The screen, a giant 40ft x 80ft remained the same. The movies will be projected with the new I-Max projector, already on island. It was supposed to go into the I-Max theater, now delayed till October. The tremendous sound will be broadcast on an FM frequency through the car radio.
The seats? You’re in charge, old chalupas and hot, new rides are equally welcome.
The ATCO crew has been busy, repairing and fixing, putting a roof over the cafeteria, some old time employees will be returning to the cafeteria so that the fondly-remember French fries taste the same.
The Drive-In will show popular movies at a fast rotation, since there are no new movie releases at the moment, the cinema will rely on its own resources, and will change the selection frequently.
Pa Bien Meta Corp, it’s true that you never let a good crisis go to waste.
As one of my friends pointed out, when the home of a former minister, in an affluent neighborhood goes up in smoke, it is bound to receive wide news coverage anywhere in the world.
But what the incident brought to light, again, is the in-your-face style of coverage, fueled by a total lack of respect for privacy and people’s emotional state of mind, as they stand powerless against the flames, in the street, watching disaster unfold.
Media sensationalism in this case victimizes the victim, again.
This particular scuffle however, where a reporter got decked by the former minister’s side-kick, has many deep layers of animosity, I don’t even remember details any more, but it certainly includes the Bubali Plas, and a case of ter beschikking.
The needs of the many outweigh the needs of the few, Spock in The Wrath of Khan
Solo di Pueblo ran an article: Agencia grandi di cuminda y bebida ta corta personal cu 50%; 60 trahador ta perde trabao, so I called, to find out more.
It is indeed a fact that one of the largest agencies on the island made a utilitarian choice: We are reacting to the reality in the market, we lost 65% of our sales, we paid full salaries for March & April, 100% pay, but in May in order to save the company we must let people go, management reports.
It is a realistic move, that spokesperson continues, we don’t like it; we love and appreciate our people, have coffee with them every day but it is better to let some people go, instead of killing the business altogether.
The company, opted not to take the wage loan subsidy, because it will not help it, in a long run, to be burdened by an unsustainable payroll.
We met with each and every one of our people, the spokesperson explains, we reached agreements, it will cost the company, but we are doing it the old fashion way, one on one, and some of our people will come back on an hourly basis, later, when business recovers a bit.
As a general statement, GOA has milked the food & beverage distribution import businesses and burdened them with heavy taxes for the past year and a half to the tune of 1.5M a month, each. “We told them, the burden is too heavy,” the spokesperson declares, “but they did not listen. So the virus showed up, and now everyone is hearing.”
Overall the company considers itself fortunate to only have lost 65% of its business and not 90% – 100% for example, some car-rental companies are stuck with hundreds of cars and no income, but with a diverse portfolio some of the company’s products are still moving, providing a much smaller, but still steady income.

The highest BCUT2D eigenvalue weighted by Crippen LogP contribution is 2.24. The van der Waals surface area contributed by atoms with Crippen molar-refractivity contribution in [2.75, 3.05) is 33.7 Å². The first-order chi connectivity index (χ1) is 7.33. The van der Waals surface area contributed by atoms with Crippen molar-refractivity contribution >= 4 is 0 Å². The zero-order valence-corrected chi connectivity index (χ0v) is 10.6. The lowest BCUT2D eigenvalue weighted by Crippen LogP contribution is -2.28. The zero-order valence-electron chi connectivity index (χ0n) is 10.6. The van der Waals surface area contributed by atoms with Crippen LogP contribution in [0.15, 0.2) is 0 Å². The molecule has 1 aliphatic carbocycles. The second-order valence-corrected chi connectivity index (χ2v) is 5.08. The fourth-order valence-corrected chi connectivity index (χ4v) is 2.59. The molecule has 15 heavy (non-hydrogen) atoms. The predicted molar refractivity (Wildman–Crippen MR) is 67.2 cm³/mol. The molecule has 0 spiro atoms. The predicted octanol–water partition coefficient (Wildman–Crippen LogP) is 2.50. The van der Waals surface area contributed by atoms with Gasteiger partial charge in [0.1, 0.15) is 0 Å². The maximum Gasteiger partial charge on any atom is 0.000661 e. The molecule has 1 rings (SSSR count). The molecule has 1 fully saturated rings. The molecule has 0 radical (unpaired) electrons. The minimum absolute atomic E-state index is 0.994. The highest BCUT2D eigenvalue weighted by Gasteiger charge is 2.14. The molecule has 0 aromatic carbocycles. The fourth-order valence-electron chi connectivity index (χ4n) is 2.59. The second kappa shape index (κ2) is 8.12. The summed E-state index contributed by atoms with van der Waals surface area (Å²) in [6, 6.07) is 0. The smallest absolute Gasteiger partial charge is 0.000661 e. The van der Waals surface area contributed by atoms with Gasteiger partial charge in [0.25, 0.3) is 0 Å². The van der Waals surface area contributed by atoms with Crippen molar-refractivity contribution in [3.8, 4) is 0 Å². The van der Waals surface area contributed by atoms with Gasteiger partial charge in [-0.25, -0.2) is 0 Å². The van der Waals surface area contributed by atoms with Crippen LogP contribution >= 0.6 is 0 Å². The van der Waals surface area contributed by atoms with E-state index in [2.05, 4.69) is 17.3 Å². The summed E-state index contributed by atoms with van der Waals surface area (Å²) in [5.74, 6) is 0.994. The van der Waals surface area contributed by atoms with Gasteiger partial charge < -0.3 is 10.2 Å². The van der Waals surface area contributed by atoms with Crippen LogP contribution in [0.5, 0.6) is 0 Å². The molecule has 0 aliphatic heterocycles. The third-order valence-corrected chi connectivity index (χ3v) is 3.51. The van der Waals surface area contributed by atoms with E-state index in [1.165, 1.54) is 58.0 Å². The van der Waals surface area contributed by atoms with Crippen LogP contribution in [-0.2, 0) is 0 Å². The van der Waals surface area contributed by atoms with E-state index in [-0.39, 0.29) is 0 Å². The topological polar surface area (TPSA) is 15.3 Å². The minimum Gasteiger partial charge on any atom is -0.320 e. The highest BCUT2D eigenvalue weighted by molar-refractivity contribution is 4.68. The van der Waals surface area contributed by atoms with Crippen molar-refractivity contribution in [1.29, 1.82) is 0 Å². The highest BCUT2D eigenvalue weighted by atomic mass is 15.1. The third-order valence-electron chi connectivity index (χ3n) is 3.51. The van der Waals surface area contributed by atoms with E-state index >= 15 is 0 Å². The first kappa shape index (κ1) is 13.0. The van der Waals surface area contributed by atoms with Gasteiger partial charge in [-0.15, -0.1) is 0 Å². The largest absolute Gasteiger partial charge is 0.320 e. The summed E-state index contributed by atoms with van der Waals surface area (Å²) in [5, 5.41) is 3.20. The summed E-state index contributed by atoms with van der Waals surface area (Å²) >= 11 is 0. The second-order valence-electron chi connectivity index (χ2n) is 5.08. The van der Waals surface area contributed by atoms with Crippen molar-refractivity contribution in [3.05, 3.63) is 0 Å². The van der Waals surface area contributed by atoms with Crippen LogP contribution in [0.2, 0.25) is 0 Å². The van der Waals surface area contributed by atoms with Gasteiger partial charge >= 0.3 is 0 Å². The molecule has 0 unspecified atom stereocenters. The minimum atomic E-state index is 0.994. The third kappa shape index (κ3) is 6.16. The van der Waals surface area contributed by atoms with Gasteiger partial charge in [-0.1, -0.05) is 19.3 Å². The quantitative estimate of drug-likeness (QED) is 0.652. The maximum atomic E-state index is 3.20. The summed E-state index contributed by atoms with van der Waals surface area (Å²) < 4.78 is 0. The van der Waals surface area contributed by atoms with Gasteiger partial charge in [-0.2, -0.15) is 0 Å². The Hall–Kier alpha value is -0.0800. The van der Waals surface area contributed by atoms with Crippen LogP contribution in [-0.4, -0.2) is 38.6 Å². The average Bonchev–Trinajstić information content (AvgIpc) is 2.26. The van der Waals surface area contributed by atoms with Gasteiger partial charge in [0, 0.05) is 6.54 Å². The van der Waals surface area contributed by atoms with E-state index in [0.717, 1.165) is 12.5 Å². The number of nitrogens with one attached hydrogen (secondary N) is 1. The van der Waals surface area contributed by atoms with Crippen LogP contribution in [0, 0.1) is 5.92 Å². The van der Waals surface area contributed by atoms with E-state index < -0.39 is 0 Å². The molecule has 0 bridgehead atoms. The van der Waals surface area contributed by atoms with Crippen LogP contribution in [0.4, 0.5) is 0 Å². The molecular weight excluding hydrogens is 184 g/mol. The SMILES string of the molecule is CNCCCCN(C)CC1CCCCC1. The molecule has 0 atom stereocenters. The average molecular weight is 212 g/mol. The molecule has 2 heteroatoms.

The restructuring is painful, concludes the spokesperson, but the company experienced crises before, and will figure it out.
One of my learned-friends suggested to convert Aruba into a Cashless Society. This will make all the issues of our giant gray economy disappear, he says, when cash is no longer a player, plastic is king.
And to get a debit/credit card, and own a bank account, you must comply with a number of requirements, which will weed out a certain population, the unbanked, most of them undocumented immigrants. Singapore has been moving towards the goal of becoming a cashless society, as part of being a ‘smart nation,’ where all financial transactions are conducted through the transfer of digital information, electronically.
And cashless transactions, are now possible, thanks to technology, they are fast, safe, they reduce criminal activity, they prevent the proliferation of counterfeit bills, they allow for good collection of data, they prevent disease, viruses transmitted by touching dirty money, and they force the gray economy out of business, and into main stream.
In search of alternative sources of income one of my learned-friends sent me an article outlining the top 10 countries to retire in, this year. Those countries are high on the International Living’s Retirement Index, including Vietnam, Mexico, Costa Rica, France, Spain, Malaysia, Ecuador, Colombia, Costa Rica, Panama, with Portugal as the best.
Why not Aruba?
The International Living’s Retirement Index measures the country’s position on the chart by looking at cost of living, quality of life, weather, healthcare, lifestyle, medical care, safety, and an overall sense of well-being.
My learned-friend suggests to Invite 5,000 retirees with a $5m plus net worth, to settle here, paying for their own health care insurance annually, and contributing to the economy, with no added pressure on police, schools, or even health care, since they pay their own way.
Invite 5,000 millionaires to live here, and give the economy a shot in the arm, he says.